Do you want your child to feel at ease in social situations? As a parent, you serve as your little one’s initial introduction to society, and what you do to foster their friendships plays a significant role in how far they go in life. Workplace experts consistently rank emotional intelligence as important as IQ in career success, and the ability to interact positively with others plays a role.How can you help your child enhance their social skills? What should you know, and what activities can you participate in to foster a spirit of community in your little one? Read on to learn how to teach them to relate to their peers in a more socially acceptable manner.
1. Know Your Child
You might think that enhancing your child’s social skills entails dragging them to endless playdates. However, if your little one is naturally quiet and introspective, too much interaction with others can overwhelm them. They may be shy—or they may be one of the 15% to 20% of children born with a highly sensitive nervous system that grows overwhelmed from excessive activity. If your child displays gregarious tendencies, you’re okay to schedule a full social calendar for them. However, ask for their input, especially if they tend to stay quiet. This action shows you respect their feelings and boundaries. It gives them a sense of control over their destiny that fosters greater security in uncomfortable situations.
2. Teach That Everyone Is Human
With more than 56 million Americans with disabilities, your child will likely come across a classmate in a wheelchair or using crutches. As such, they might have questions. Use their innate curiosity as a teachable moment to foster inclusion. Inform them that everybody needs friends, and encourage them to ask peers who have special needs to join in their games at the park or playground. Even if their new friend can’t do everything your child can, they can still participate in the fun.
3. Model Appropriate Behavior
When you accompany your child to social gatherings, who do they see you interact? If you’re white and middle class, does your circle include people of different racial heritages and socioeconomic levels? When you go to the playground, do you speak to the mom wearing a hijab, as well as those with baseball caps? Experts disagree on why society has grown so divisive, but one way to heal the rift is by modeling appropriate behavior for the next generation. Plus, when your little one understands that minor differences don’t create barriers to friendship, they can develop a healthier circle themselves. They learn to consider traits like honesty and willingness to help as more vital to genuine friendship than sharing the same love of baseball or Pokemon.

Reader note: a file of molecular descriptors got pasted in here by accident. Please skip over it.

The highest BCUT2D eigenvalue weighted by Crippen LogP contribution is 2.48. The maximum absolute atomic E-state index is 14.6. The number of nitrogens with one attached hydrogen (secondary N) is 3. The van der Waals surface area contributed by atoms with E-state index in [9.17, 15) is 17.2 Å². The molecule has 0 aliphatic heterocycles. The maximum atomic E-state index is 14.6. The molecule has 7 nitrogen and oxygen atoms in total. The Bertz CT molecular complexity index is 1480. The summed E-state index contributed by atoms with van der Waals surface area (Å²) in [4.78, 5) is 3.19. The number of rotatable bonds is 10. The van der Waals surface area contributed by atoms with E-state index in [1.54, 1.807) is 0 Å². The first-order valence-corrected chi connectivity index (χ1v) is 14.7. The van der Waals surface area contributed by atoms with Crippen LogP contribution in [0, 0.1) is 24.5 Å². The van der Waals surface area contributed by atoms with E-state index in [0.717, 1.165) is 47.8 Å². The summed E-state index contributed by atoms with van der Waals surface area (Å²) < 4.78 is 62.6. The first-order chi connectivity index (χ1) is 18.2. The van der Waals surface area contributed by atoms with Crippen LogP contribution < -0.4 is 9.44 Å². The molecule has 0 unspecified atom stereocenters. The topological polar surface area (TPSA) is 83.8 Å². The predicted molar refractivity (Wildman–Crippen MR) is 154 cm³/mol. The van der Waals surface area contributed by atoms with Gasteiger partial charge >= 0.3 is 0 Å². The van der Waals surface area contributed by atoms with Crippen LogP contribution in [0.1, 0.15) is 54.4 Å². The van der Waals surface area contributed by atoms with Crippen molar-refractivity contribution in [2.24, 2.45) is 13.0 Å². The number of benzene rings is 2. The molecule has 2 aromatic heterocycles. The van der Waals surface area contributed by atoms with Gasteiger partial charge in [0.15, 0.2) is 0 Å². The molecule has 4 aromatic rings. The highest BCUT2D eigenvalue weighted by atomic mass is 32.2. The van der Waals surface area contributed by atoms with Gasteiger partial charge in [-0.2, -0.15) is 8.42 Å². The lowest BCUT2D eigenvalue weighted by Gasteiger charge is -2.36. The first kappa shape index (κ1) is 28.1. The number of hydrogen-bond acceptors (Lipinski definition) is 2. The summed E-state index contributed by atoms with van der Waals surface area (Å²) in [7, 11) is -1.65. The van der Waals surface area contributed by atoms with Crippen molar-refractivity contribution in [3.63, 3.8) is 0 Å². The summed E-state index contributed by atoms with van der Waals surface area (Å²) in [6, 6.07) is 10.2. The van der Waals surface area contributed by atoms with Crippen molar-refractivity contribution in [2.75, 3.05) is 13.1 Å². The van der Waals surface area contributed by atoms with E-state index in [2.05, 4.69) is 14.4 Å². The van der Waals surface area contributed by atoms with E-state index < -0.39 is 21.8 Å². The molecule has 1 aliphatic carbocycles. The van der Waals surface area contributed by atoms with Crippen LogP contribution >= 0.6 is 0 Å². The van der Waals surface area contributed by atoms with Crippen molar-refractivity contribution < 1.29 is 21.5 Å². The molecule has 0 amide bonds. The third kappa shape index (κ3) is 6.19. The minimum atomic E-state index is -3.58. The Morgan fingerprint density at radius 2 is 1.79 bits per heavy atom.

4. Ask Them Questions
Even though your child’s developing intellect may represent a tabula rasa of sorts, they aren’t passive computers that you can program to do what you want. Your little one will absorb instruction more effectively if they play an active role in their learning. This principle holds for building social skills, too. How can you get your kids involved? Ask them questions! You can say, for example, “I know you say Daenisha is your best friend. What do you like best about her?” This technique can also help you gather valuable information, especially as your children grow older and less open to sharing. If your kids have open dialogues with you, they’ll volunteer details about what kinds of language their friend’s parents use at home before you let them sleepover.
5. Foster a Growth Mindset
A growth mindset is one that believes that hard work and dedication can bring about positive change. What does this have to do with nurturing social skills? Quite a lot. The magic lies in how human beings perceive the behavior of others. People tend to judge personality on what they observe at the moment — but this practice might not give an accurate impression of someone’s real character. For example, if you ask your child to describe a surly cashier’s personality, they might reply with, “she’s mean.” However, if you ask them for alternate explanations, they might mention she could feel grumpy from a long day on her feet.
6. Cultivate Cultural Awareness
Teaching your children about different cultures helps them respond to practices they find unusual with natural curiosity, not fear. In a world where xenophobia too often rears its ugly head, fostering this response matters. Take your children to museums to learn about other ways of life. If you have friends who follow other religious practices, politely ask to join them at a service to learn more. Be sure to teach the difference between cultural appreciation and appropriation—avoid behaviors that trivialize a group of people, like donning their traditional garb as a Halloween costume.
7. Continue Learning & Growing
Nobody has perfect social skills. Continue learning and growing by regularly engaging in social activities yourself. If your little one sees that you neglect your friendships, they’ll treat theirs with an equal degree of dismissiveness. Accept that happy hour invitation from a new co-worker—and show enthusiasm in your voice when you mention your plans at the family dinner table. When your child sees you willing to tackle unfamiliar social situations, they’ll feel more inclined to follow your lead.
You can help your child develop stronger social skills, and doing so will ultimately benefit them in school and their future career. Plus, they’ll bask in the warm glow of friendship.